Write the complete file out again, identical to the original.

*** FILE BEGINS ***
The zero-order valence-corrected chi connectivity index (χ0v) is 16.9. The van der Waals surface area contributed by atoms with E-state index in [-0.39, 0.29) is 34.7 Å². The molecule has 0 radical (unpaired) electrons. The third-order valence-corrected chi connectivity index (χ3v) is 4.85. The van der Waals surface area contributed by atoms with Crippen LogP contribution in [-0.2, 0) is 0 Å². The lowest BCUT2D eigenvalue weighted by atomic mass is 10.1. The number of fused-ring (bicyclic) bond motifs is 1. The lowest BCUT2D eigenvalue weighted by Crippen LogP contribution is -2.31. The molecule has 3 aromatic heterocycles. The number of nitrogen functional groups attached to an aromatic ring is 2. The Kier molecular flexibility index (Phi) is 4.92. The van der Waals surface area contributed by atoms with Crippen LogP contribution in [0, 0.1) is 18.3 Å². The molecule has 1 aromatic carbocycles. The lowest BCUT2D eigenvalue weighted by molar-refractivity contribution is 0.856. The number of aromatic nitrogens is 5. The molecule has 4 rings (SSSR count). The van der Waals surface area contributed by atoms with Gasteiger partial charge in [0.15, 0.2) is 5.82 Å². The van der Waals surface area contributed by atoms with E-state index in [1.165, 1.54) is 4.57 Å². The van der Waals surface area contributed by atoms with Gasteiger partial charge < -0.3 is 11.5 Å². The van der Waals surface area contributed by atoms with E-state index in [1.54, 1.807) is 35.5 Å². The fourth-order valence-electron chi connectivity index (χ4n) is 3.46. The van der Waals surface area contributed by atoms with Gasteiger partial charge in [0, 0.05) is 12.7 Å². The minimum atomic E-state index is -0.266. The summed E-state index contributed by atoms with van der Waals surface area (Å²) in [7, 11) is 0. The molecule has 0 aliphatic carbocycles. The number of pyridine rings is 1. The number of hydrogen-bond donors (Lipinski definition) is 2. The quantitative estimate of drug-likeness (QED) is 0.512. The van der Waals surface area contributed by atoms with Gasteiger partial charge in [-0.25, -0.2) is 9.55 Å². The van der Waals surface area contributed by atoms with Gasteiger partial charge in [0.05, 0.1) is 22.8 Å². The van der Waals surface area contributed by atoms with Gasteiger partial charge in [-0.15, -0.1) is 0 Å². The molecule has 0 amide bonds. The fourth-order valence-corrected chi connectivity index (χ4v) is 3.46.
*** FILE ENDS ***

The zero-order valence-corrected chi connectivity index (χ0v) is 16.9. The van der Waals surface area contributed by atoms with E-state index in [-0.39, 0.29) is 34.7 Å². The molecule has 0 radical (unpaired) electrons. The third-order valence-corrected chi connectivity index (χ3v) is 4.85. The van der Waals surface area contributed by atoms with Crippen LogP contribution in [-0.2, 0) is 0 Å². The lowest BCUT2D eigenvalue weighted by atomic mass is 10.1. The number of fused-ring (bicyclic) bond motifs is 1. The lowest BCUT2D eigenvalue weighted by Crippen LogP contribution is -2.31. The molecule has 3 aromatic heterocycles. The number of nitrogen functional groups attached to an aromatic ring is 2. The Kier molecular flexibility index (Phi) is 4.92. The van der Waals surface area contributed by atoms with Crippen LogP contribution in [0, 0.1) is 18.3 Å². The molecule has 1 aromatic carbocycles. The lowest BCUT2D eigenvalue weighted by molar-refractivity contribution is 0.856. The number of aromatic nitrogens is 5. The molecule has 4 rings (SSSR count). The van der Waals surface area contributed by atoms with Gasteiger partial charge in [0.15, 0.2) is 5.82 Å². The van der Waals surface area contributed by atoms with E-state index in [1.165, 1.54) is 4.57 Å². The van der Waals surface area contributed by atoms with Gasteiger partial charge < -0.3 is 11.5 Å². The van der Waals surface area contributed by atoms with E-state index in [1.54, 1.807) is 35.5 Å². The fourth-order valence-electron chi connectivity index (χ4n) is 3.46. The van der Waals surface area contributed by atoms with Gasteiger partial charge in [0, 0.05) is 12.7 Å². The minimum atomic E-state index is -0.266. The summed E-state index contributed by atoms with van der Waals surface area (Å²) in [7, 11) is 0. The molecule has 0 aliphatic carbocycles. The number of pyridine rings is 1. The number of hydrogen-bond donors (Lipinski definition) is 2. The quantitative estimate of drug-likeness (QED) is 0.512. The van der Waals surface area contributed by atoms with Gasteiger partial charge in [-0.25, -0.2) is 9.55 Å². The van der Waals surface area contributed by atoms with Gasteiger partial charge in [0.05, 0.1) is 22.8 Å². The van der Waals surface area contributed by atoms with Gasteiger partial charge in [-0.15, -0.1) is 0 Å². The molecule has 0 amide bonds. The fourth-order valence-corrected chi connectivity index (χ4v) is 3.46.